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Imitation of Life (rewatch)

Posted by martinteller on January 3, 2014

I very rarely do the “I’m going to watch [some movie] in honor of [some actor/actress/director]’s passing” thing.  It just seems kinda weird and bandwagon-y, and more about the person doing it than the person allegedly being honored.  But when Juanita Moore died yesterday, I felt it was an opportune occasion to revisit this movie and show it to my girlfriend in the process.  One, because I’d been meaning to anyway (the last time was over 5 years ago) and two, because it tied in nicely to the last film we watched, The Joy Luck Club, which is also about mother-daughter relationships.

And it holds up beautifully.  Maybe even better than All That Heaven Allows, which is now barely holding on to its position as my favorite by Douglas Sirk.  It’s a world-class tearjerker, and both of us were weepy at the end.  While the Lana Turner/Sandra Dee plot is presented as the primary story, it’s really all about Moore and Susan Kohner.  Both actresses turn in stunning, rich, nuanced performances.  Moore especially.  Annie is a woman you want to know and to love… you want her to have your back, and you want to have hers.  Sarah Jane is a character who you can’t help caring about and sympathizing with despite her raging self-hatred and resentment of Annie.

It’s an incredibly complex look at racial issues in a time when the subject matter was rarely discussed at all, much less with such eloquence.  When Sarah Jane has her mocking masquerade in front of Lora’s guests, even though it’s childish and rude, you think “Right on!”.  And seconds later, when Lora and Annie chastise her, you think “You tell her!”.  But it’s never that simple on any side of the issue.  Sirk recognizes the insidiousness of racial prejudice, even in subtle, unconscious ways.  And he recognizes that are good ways to approach it and bad ways, with lots of grey area in the middle.  And I love the beautifully understated delivery by Moore on the line “Why, Miss Lora, you never asked” when Turner expresses surprise at Annie’s rich social life outside of the home.  It speaks volumes.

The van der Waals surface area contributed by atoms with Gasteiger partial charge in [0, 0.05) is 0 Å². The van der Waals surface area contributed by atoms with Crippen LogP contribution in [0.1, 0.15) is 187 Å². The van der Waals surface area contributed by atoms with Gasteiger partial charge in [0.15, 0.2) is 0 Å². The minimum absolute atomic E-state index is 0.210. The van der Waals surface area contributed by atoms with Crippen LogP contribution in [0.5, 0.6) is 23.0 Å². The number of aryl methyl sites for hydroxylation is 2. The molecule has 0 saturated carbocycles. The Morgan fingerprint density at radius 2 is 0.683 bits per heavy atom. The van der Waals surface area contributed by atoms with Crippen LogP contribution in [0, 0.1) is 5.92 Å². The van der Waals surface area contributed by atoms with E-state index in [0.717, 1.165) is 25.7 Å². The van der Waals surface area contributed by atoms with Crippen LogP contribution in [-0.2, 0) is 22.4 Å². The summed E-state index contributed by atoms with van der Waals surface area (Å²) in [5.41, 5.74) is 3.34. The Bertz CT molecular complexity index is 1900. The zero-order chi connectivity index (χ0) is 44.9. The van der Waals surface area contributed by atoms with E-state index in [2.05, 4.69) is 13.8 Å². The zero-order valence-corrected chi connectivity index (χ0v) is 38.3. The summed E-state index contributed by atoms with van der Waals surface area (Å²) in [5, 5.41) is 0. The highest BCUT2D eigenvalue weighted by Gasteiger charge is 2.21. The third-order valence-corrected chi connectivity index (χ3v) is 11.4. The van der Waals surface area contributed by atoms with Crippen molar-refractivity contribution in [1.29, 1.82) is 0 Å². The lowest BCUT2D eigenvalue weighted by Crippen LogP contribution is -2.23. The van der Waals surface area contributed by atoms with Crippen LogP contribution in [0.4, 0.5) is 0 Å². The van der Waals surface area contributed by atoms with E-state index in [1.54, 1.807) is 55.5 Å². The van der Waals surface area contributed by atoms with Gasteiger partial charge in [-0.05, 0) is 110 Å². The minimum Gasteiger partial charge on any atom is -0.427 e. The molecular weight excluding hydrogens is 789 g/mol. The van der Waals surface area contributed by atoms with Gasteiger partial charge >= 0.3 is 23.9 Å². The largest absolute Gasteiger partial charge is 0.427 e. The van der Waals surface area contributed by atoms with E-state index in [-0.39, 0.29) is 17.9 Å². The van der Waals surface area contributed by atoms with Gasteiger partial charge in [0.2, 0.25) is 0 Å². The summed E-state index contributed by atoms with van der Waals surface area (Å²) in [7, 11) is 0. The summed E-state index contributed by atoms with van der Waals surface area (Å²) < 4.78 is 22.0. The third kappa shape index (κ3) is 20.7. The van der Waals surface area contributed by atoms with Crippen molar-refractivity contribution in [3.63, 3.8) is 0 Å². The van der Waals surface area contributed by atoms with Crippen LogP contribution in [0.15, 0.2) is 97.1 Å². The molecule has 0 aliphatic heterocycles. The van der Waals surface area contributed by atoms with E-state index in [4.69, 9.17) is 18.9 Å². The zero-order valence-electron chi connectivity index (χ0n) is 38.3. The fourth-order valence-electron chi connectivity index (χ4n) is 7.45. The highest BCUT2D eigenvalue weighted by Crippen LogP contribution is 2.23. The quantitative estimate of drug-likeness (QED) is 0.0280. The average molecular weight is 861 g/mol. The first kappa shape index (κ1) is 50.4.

By contrast, the Lora/Susie story feels a bit toothless and superfluous, but there’s some complex issues being tackled there too.  Lora defies Steve when he tries to pigeonhole her into the housewife role, rightfully standing up for her right to follow her own ambitions.  It’s a bold statement for 1959.  But again there’s another side to it, as her ambitions have made her existence an “imitation of life”, struggling to reach career heights while neglecting those close to her.  And as cloying as Sandra Dee can be, Susie’s story has its own heartbreak, the pain of unfulfilled adolescent fantasy, so ready to be an adult but stymied by a world that cannot see her as anything but a child.

Through it all, Annie appears to be the only character without flaws.  But perhaps her complacence about her status in the world is one.  Maybe she could use a little more of Sarah Jane’s righteous anger.  As wonderful and touching as Moore’s performance is, perhaps there is yet another subtle layer going on deeper beneath the surface.  And in pondering this, I begin to feel that Imitation of Life is possibly as complex an exploration of racial issues as Do the Right Thing.  Rating: Great (90)


2 Responses to “Imitation of Life (rewatch)”

  1. […] Imitation of Life (rewatch). […]

  2. […] 98. Imitation of Life (1959, Douglas Sirk) […]

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